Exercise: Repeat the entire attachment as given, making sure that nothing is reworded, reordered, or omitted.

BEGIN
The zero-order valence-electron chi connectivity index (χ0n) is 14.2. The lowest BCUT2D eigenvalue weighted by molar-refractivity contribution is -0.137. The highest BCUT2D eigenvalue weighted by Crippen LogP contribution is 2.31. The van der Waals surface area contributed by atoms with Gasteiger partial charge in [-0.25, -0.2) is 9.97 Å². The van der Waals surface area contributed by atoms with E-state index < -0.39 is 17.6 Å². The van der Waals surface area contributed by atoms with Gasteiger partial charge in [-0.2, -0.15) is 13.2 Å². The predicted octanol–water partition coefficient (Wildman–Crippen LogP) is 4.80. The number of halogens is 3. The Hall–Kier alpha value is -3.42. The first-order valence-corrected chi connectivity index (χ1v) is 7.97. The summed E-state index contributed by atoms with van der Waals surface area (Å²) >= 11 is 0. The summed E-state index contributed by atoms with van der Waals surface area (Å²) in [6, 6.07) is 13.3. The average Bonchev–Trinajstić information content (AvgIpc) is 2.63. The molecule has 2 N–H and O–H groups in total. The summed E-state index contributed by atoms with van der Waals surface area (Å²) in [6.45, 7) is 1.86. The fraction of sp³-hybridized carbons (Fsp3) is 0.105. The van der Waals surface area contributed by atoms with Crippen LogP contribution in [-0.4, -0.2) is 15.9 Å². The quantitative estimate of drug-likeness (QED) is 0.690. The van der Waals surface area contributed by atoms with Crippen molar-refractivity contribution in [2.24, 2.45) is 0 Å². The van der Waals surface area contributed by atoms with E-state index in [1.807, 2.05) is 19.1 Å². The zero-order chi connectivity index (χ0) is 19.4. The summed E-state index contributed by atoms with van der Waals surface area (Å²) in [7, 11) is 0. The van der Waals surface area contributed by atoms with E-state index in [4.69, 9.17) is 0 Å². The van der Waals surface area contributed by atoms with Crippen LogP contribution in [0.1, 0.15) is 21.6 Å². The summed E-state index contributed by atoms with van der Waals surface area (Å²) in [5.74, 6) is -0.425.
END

The zero-order valence-electron chi connectivity index (χ0n) is 14.2. The lowest BCUT2D eigenvalue weighted by molar-refractivity contribution is -0.137. The highest BCUT2D eigenvalue weighted by Crippen LogP contribution is 2.31. The van der Waals surface area contributed by atoms with Gasteiger partial charge in [-0.25, -0.2) is 9.97 Å². The van der Waals surface area contributed by atoms with E-state index < -0.39 is 17.6 Å². The van der Waals surface area contributed by atoms with Gasteiger partial charge in [-0.2, -0.15) is 13.2 Å². The predicted octanol–water partition coefficient (Wildman–Crippen LogP) is 4.80. The number of halogens is 3. The Hall–Kier alpha value is -3.42. The first-order valence-corrected chi connectivity index (χ1v) is 7.97. The summed E-state index contributed by atoms with van der Waals surface area (Å²) >= 11 is 0. The summed E-state index contributed by atoms with van der Waals surface area (Å²) in [6, 6.07) is 13.3. The average Bonchev–Trinajstić information content (AvgIpc) is 2.63. The molecule has 2 N–H and O–H groups in total. The summed E-state index contributed by atoms with van der Waals surface area (Å²) in [6.45, 7) is 1.86. The fraction of sp³-hybridized carbons (Fsp3) is 0.105. The van der Waals surface area contributed by atoms with Crippen LogP contribution in [-0.4, -0.2) is 15.9 Å². The quantitative estimate of drug-likeness (QED) is 0.690. The van der Waals surface area contributed by atoms with Crippen molar-refractivity contribution in [2.24, 2.45) is 0 Å². The van der Waals surface area contributed by atoms with E-state index in [1.807, 2.05) is 19.1 Å². The zero-order chi connectivity index (χ0) is 19.4. The summed E-state index contributed by atoms with van der Waals surface area (Å²) in [7, 11) is 0. The van der Waals surface area contributed by atoms with E-state index in [4.69, 9.17) is 0 Å². The van der Waals surface area contributed by atoms with Crippen LogP contribution in [0.1, 0.15) is 21.6 Å². The summed E-state index contributed by atoms with van der Waals surface area (Å²) in [5.74, 6) is -0.425.